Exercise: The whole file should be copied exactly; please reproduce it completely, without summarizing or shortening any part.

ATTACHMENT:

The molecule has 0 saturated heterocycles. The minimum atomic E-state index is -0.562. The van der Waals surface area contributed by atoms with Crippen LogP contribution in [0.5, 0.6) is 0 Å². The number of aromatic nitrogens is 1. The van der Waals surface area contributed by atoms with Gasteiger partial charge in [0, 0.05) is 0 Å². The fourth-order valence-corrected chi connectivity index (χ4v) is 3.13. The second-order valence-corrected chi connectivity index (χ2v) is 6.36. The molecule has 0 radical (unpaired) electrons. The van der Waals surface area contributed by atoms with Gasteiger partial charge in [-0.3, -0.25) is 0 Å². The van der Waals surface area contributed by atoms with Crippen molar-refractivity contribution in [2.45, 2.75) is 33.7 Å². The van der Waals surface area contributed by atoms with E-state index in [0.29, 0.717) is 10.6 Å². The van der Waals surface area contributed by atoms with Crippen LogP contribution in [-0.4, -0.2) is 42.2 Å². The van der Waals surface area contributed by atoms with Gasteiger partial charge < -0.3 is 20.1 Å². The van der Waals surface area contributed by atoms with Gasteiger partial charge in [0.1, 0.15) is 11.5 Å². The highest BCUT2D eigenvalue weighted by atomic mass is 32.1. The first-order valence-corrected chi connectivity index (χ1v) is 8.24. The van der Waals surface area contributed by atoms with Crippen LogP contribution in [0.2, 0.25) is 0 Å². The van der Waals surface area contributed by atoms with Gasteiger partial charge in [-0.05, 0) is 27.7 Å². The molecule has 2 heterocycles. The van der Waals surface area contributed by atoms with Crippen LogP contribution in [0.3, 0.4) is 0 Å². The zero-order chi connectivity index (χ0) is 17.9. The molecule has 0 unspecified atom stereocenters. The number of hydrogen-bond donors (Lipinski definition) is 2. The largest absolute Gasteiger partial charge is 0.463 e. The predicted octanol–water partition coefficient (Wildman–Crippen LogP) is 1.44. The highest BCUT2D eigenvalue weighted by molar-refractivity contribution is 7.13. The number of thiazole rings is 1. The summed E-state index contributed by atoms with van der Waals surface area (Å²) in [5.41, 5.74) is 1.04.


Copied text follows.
The molecule has 0 saturated heterocycles. The minimum atomic E-state index is -0.562. The van der Waals surface area contributed by atoms with Crippen LogP contribution in [0.5, 0.6) is 0 Å². The number of aromatic nitrogens is 1. The van der Waals surface area contributed by atoms with Gasteiger partial charge in [0, 0.05) is 0 Å². The fourth-order valence-corrected chi connectivity index (χ4v) is 3.13. The second-order valence-corrected chi connectivity index (χ2v) is 6.36. The molecule has 0 radical (unpaired) electrons. The van der Waals surface area contributed by atoms with Gasteiger partial charge in [-0.3, -0.25) is 0 Å². The van der Waals surface area contributed by atoms with Crippen molar-refractivity contribution in [2.45, 2.75) is 33.7 Å². The van der Waals surface area contributed by atoms with E-state index in [0.29, 0.717) is 10.6 Å². The van der Waals surface area contributed by atoms with Crippen LogP contribution in [-0.4, -0.2) is 42.2 Å². The van der Waals surface area contributed by atoms with Gasteiger partial charge < -0.3 is 20.1 Å². The van der Waals surface area contributed by atoms with Gasteiger partial charge in [0.1, 0.15) is 11.5 Å². The highest BCUT2D eigenvalue weighted by atomic mass is 32.1. The first-order valence-corrected chi connectivity index (χ1v) is 8.24. The van der Waals surface area contributed by atoms with Crippen LogP contribution in [0.2, 0.25) is 0 Å². The van der Waals surface area contributed by atoms with Gasteiger partial charge in [-0.05, 0) is 27.7 Å². The molecule has 2 heterocycles. The van der Waals surface area contributed by atoms with Crippen LogP contribution in [0.3, 0.4) is 0 Å². The zero-order chi connectivity index (χ0) is 17.9. The molecule has 0 unspecified atom stereocenters. The number of hydrogen-bond donors (Lipinski definition) is 2. The largest absolute Gasteiger partial charge is 0.463 e. The predicted octanol–water partition coefficient (Wildman–Crippen LogP) is 1.44. The highest BCUT2D eigenvalue weighted by molar-refractivity contribution is 7.13. The number of thiazole rings is 1. The summed E-state index contributed by atoms with van der Waals surface area (Å²) in [5.41, 5.74) is 1.04.